Over 260GW of clean energy capacity deployed in 2020
Despite the impact of Covid-19, over 260GW of new renewable energy capacity was deployed in 2020, per the recent data from the International Renewable Energy Agency (IRENA).
According to IRENA's 'Renewable Capacity Statistics 2021' report, new capacity in 2020 will surpass expansion in 2019 by nearly 50%.
Renewable energy's share of new generating capacity increased for the second year in a row, according to the agency.
As per IRENA, green energy accounted for more than 80% of all new electricity capacity installed last year, with solar and wind power contributing 91% of new clean power.
According to the study, new solar installations reached 127GW, while wind power installations reached 111GW.
Last year, China added 136GW, with 72GW of wind and 49GW of solar accounting for the majority of energy.
In 2020, the United States deployed 29 GW of clean energy, almost 80% more than in 2019, with 15 GW of solar and about 14 GW of wind.
The growing share of renewables in the total is partly due to net decommissioning of fossil fuel power generation in Europe, North America, and, for the first time, across Eurasia, according to IRENA (Armenia, Azerbaijan, Georgia, Russian Federation and Turkey).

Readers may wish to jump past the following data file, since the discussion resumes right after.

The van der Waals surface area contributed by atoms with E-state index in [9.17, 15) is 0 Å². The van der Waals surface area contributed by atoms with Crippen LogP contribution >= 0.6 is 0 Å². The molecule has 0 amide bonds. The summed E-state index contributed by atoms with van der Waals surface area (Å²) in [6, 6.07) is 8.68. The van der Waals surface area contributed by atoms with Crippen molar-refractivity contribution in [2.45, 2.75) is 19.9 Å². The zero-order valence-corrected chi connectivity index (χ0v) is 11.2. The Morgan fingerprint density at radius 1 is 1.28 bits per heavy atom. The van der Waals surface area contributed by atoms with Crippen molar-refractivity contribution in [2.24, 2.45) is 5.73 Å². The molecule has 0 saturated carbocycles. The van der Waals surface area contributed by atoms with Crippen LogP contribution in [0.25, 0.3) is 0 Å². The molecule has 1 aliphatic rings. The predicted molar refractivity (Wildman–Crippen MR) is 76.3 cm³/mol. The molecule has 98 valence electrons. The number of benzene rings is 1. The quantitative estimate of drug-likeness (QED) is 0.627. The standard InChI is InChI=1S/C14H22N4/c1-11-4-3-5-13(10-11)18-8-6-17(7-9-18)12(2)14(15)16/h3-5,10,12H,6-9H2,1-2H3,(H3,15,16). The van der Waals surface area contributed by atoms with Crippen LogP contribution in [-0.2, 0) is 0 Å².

Total fossil fuel contributions dropped to 60GW in 2020 from 64GW the previous year, indicating downward trend of fossil fuel expansion.
According to IRENA, global renewable generation capacity will reach 2799GW by the end of 2020, with hydropower responsible for the largest portion (1211GW).
IRENA director-general Francesco La Camera said: “These numbers tell a remarkable story of resilience and hope.
“Despite the challenges and the uncertainty of 2020, renewable energy emerged as a source of undeniable optimism for a better, more equitable, resilient, clean and just future.
“The great reset offered a moment of reflection and chance to align our trajectory with the path to inclusive prosperity, and there are signs we are grasping it.
“Despite the difficult period, as we predicted, 2020 marks the start of the decade of renewables.
“Costs are falling, clean tech markets are growing and never before have the benefits of the energy transition been so clear.
“This trend is unstoppable, but as the review of our World Energy Transition Outlook highlights, there is a huge amount to be done.
“Our 1.5 degree outlook shows significant planned energy investments must be redirected to support the transition if we are to achieve 2050 goals.
“In this critical decade of action, the international community must look to this trend as a source of inspiration to go further.”